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Environmental Sciences – Course Development

Throughout the nineties, there has been a significant change in the pattern of environmental courses at both graduate and postgraduate level. During the earlier years, there was considerable expansion in the number and diversity of degree courses available at universities and higher education colleges. This rapid growth was supported by both the popularity of environmental issues and the initial shortage of trained environmental practitioners. The establishment of a large number of new universities contributed to the increase in the environmental degree courses offered.

By 1995, supply had overtaken demand in the UK job market. Since then, there has been a drop in student numbers and some re-organisation of the pattern of existing courses. Modular programmes have become increasingly common, giving a wider range of choice and greater flexibility in the nature and content of the courses offered. Nowhere is this more apparent than in the range of postgraduate courses.

At the last count, there were over fifty higher education institutions offering postgraduate courses in environmental subjects. These can be grouped into three main categories:

  • Policy: Environmental Planning and Policy, Rural and Regional Planning, Conservation;
  • Management: Environmental Management, Auditing, Monitoring, Assessment, Risk Assessment, Environmental Law;
  • Specialised: Ecology, Pollution Control, Contaminated Land, Waste Management, Water Technology, Marine Studies, Coastal Zone and Estuarine Management, Energy.

The third and ‘Specialised’ category is probably the largest and most diverse, whilst the first two categories are more general and interdisciplinary.

Courses are usually of one year in duration, but a part-time option spread over two years is often available. With the modular system now in place for most courses, it is possible to take a shortened course to diploma level. Entry requirements are usually an honours degree in a related subject, but a good deal of flexibility is exercised in considering equivalent qualifications (including work experience, which is mainly for mature entrants).

Courses in the Policy and Management categories are primarily of benefit to those seeking employment with private consultancies, local authorities or government agencies. The courses in the Specialised sector will appeal to those with an interest in particular subject areas, and will have a broader employer spectrum that includes industry and research.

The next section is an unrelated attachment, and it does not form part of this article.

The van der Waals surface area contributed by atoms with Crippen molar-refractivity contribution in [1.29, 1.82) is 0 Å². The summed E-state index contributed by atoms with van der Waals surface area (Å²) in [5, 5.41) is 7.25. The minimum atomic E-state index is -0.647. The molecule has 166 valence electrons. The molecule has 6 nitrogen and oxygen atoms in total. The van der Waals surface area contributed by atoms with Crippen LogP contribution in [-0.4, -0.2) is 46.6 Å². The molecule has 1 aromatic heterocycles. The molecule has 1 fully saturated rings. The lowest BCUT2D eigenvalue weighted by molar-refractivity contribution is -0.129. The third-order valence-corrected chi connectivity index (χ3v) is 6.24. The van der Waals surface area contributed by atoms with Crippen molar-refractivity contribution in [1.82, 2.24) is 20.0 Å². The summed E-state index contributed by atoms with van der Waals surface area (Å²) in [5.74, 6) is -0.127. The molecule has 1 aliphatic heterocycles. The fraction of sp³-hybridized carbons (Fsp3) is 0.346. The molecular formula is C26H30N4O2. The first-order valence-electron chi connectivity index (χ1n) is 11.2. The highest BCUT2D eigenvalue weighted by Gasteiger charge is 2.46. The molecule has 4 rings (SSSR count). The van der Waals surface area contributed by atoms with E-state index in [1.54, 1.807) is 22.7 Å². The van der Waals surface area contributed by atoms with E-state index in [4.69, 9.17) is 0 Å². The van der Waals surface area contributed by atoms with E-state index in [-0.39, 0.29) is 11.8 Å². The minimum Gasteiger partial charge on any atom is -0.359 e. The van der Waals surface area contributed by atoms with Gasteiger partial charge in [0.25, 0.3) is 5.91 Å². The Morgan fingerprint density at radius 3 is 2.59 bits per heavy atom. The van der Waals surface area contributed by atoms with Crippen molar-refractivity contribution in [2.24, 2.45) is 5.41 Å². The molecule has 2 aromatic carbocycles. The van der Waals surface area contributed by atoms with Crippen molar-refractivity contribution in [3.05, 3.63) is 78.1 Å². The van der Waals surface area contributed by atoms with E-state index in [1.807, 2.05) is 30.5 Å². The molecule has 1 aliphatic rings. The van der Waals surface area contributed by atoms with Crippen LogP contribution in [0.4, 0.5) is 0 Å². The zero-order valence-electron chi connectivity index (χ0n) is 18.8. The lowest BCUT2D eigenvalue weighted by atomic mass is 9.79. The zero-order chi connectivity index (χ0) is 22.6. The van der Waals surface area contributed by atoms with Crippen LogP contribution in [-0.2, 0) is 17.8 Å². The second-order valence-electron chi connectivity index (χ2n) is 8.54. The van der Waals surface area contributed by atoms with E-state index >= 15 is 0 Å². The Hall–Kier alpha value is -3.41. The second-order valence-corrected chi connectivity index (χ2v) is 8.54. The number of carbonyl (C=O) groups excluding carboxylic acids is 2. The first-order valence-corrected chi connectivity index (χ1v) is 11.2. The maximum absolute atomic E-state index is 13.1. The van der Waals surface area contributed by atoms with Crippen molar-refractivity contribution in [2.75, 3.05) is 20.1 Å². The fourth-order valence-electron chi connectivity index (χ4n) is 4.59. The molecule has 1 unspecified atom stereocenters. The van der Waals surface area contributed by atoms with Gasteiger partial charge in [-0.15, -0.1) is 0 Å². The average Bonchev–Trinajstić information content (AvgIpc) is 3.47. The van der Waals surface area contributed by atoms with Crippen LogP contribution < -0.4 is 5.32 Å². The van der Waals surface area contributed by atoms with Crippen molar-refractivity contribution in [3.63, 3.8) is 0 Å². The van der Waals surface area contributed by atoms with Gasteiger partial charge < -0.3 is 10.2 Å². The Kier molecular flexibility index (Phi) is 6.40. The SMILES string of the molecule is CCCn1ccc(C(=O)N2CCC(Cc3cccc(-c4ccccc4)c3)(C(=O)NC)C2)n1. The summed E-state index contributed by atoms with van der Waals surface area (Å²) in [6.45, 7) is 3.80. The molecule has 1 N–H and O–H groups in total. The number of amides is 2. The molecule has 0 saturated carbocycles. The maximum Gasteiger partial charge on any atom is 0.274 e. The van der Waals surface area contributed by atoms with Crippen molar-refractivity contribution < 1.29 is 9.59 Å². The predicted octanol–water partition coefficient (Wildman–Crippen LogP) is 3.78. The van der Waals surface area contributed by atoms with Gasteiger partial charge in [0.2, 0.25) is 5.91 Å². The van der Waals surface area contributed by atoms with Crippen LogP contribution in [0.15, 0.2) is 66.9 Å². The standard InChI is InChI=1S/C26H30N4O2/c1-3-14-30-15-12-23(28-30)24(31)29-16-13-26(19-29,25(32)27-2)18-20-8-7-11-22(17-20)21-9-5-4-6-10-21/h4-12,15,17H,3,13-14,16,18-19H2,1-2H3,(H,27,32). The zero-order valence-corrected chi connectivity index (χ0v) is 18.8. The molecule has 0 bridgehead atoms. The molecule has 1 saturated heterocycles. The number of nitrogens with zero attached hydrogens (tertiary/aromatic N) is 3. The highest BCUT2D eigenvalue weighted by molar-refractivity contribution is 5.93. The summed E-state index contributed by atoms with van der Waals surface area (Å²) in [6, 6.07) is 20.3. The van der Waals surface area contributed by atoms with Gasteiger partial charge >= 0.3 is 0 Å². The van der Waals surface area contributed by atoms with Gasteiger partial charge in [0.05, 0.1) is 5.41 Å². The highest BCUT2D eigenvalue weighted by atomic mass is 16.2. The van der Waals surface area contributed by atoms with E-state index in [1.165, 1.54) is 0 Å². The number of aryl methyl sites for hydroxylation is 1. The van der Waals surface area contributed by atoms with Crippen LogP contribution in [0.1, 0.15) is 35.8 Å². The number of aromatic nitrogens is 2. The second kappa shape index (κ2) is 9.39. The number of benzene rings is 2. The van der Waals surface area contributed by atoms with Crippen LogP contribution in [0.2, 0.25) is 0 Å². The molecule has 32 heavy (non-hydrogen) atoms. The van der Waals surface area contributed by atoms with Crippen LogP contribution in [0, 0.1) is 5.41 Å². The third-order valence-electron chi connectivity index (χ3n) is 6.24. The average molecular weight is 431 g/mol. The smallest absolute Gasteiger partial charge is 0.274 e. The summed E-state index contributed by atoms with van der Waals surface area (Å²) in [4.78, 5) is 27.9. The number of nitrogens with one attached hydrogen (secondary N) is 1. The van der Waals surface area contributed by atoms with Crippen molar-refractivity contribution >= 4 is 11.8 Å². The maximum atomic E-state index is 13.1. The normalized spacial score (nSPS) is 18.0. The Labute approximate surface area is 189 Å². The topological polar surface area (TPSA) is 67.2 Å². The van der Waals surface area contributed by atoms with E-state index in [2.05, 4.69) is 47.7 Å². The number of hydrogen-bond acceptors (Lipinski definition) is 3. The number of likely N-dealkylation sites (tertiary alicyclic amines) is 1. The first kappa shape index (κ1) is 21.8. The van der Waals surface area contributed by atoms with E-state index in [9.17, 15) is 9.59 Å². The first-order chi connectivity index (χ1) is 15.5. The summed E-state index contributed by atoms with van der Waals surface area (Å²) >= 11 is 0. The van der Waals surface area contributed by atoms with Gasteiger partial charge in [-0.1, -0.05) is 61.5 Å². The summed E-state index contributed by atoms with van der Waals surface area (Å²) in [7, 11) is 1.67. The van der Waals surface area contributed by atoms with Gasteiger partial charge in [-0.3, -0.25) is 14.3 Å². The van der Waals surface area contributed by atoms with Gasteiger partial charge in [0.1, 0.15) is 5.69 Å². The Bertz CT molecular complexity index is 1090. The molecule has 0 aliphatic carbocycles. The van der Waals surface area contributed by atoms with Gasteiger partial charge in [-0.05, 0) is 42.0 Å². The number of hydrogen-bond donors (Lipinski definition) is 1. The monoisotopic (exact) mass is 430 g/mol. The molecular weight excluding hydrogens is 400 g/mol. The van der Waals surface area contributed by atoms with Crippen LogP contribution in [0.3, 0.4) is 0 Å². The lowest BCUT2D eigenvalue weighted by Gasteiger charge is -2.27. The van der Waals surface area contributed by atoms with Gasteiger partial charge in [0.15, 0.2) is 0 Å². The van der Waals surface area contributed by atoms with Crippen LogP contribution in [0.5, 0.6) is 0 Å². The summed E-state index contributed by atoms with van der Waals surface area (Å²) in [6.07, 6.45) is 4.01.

The content of postgraduate courses is carefully designed to match the requirements of potential employers, and there is frequent consultation between the course managers and industry/commerce to keep up with the latest developments. The ‘Specialised’ courses contain substantial elements of fieldwork and laboratory work, often carried out in conjunction with companies or external organisations. These give students experience of live projects and contact with industry. Additional provision is made within most courses for the teaching of research methods and skills, data analysis techniques, and additional skills training in areas such as IT.

Postgraduate courses under the title of ‘Environmental Sciences’ are likely to vary in content, and may relate more to one area of subject matter than another. The proportions of pure science, laboratory-related work and fieldwork may also vary, and it is necessary for prospective entrants to ascertain the details in advance of an application in order to select the course that fits their requirements.

International Dimension
There is a wealth of possible postgraduate courses available within UK higher education institutions, and these places are readily available for suitably qualified overseas applicants. Environmental science is, by its nature, of international or global significance, and the skills gained in these courses can be utilised all over the world. Environmental management principles will remain the same, though their application may vary from region to region. Whether they relate to water, marine, pollution control or energy management, the same methods can be adopted in Europe, the Far East or the USA. The universality of approach is clearly demonstrated by the fact that UK environmental industries are major exporters both of consultancy skills and equipment as significant market leaders worldwide.

Employment Prospects
Since 1992 and the Rio Summit Conference, global involvement in environmental issues has become of increasing importance. As in the UK and most major nations of the world, the demand for trained environmental scientists and practitioners in varying disciplines has been increasing. In Europe, the European Union legislation has created a volume of mandatory requirements for both governments and industry, which need application and understanding by specialists. This is mirrored in the USA and other countries. The Kyoto Protocol, following on from previous international agreements, has set targets for the reduction of emissions to the atmosphere to which all nations subscribe. Pollution control is thus a global area of environmental action, that is generating a demand for particular knowledge and skills.

Other global environmental problems, such as marine fish reserves, desertification and the destruction of rain forests, wildlife depletion, renewable energy sources and urban regeneration all create the need for more trained and qualified professionals. The range of postgraduate training available in the UK is a unique resource aiming to meet this need.

Dr. RA Fuller
Honorary Secretary
The Institution of Environmental Sciences


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